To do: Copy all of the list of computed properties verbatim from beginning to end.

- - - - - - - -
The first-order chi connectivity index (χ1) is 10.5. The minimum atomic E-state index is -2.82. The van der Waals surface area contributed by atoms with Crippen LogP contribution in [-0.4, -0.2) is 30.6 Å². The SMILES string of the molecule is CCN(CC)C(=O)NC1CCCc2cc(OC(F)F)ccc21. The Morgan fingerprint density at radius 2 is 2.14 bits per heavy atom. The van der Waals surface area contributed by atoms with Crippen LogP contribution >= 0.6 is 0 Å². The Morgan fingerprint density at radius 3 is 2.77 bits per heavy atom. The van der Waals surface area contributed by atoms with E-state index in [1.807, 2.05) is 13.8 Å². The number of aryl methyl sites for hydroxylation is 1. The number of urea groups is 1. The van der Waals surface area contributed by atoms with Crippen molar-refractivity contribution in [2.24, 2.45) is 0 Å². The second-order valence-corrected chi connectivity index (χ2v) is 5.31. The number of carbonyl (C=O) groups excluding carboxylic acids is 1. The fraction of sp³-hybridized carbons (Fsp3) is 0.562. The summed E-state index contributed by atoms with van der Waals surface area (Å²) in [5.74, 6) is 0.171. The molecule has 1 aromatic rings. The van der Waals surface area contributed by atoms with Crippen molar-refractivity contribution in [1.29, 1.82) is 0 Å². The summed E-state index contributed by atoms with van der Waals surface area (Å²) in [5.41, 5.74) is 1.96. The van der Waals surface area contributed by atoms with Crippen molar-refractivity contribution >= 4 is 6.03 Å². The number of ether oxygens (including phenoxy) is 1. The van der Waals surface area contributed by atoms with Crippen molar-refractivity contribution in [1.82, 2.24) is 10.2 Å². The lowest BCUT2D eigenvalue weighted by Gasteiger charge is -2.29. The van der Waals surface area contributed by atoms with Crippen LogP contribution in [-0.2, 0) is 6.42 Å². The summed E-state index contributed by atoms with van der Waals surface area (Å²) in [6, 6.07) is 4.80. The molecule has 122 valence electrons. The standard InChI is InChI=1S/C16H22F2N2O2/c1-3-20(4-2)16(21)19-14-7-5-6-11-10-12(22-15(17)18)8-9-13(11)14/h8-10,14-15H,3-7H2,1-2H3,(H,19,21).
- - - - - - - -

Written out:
The first-order chi connectivity index (χ1) is 10.5. The minimum atomic E-state index is -2.82. The van der Waals surface area contributed by atoms with Crippen LogP contribution in [-0.4, -0.2) is 30.6 Å². The SMILES string of the molecule is CCN(CC)C(=O)NC1CCCc2cc(OC(F)F)ccc21. The Morgan fingerprint density at radius 2 is 2.14 bits per heavy atom. The van der Waals surface area contributed by atoms with Crippen LogP contribution >= 0.6 is 0 Å². The Morgan fingerprint density at radius 3 is 2.77 bits per heavy atom. The van der Waals surface area contributed by atoms with E-state index in [1.807, 2.05) is 13.8 Å². The number of aryl methyl sites for hydroxylation is 1. The number of urea groups is 1. The van der Waals surface area contributed by atoms with Crippen molar-refractivity contribution in [2.24, 2.45) is 0 Å². The second-order valence-corrected chi connectivity index (χ2v) is 5.31. The number of carbonyl (C=O) groups excluding carboxylic acids is 1. The fraction of sp³-hybridized carbons (Fsp3) is 0.562. The summed E-state index contributed by atoms with van der Waals surface area (Å²) in [5.74, 6) is 0.171. The molecule has 1 aromatic rings. The van der Waals surface area contributed by atoms with Crippen molar-refractivity contribution in [1.29, 1.82) is 0 Å². The summed E-state index contributed by atoms with van der Waals surface area (Å²) in [5.41, 5.74) is 1.96. The van der Waals surface area contributed by atoms with Crippen molar-refractivity contribution >= 4 is 6.03 Å². The number of ether oxygens (including phenoxy) is 1. The van der Waals surface area contributed by atoms with Crippen molar-refractivity contribution in [1.82, 2.24) is 10.2 Å². The lowest BCUT2D eigenvalue weighted by Gasteiger charge is -2.29. The van der Waals surface area contributed by atoms with Crippen LogP contribution in [-0.2, 0) is 6.42 Å². The summed E-state index contributed by atoms with van der Waals surface area (Å²) in [6, 6.07) is 4.80. The molecule has 122 valence electrons. The standard InChI is InChI=1S/C16H22F2N2O2/c1-3-20(4-2)16(21)19-14-7-5-6-11-10-12(22-15(17)18)8-9-13(11)14/h8-10,14-15H,3-7H2,1-2H3,(H,19,21).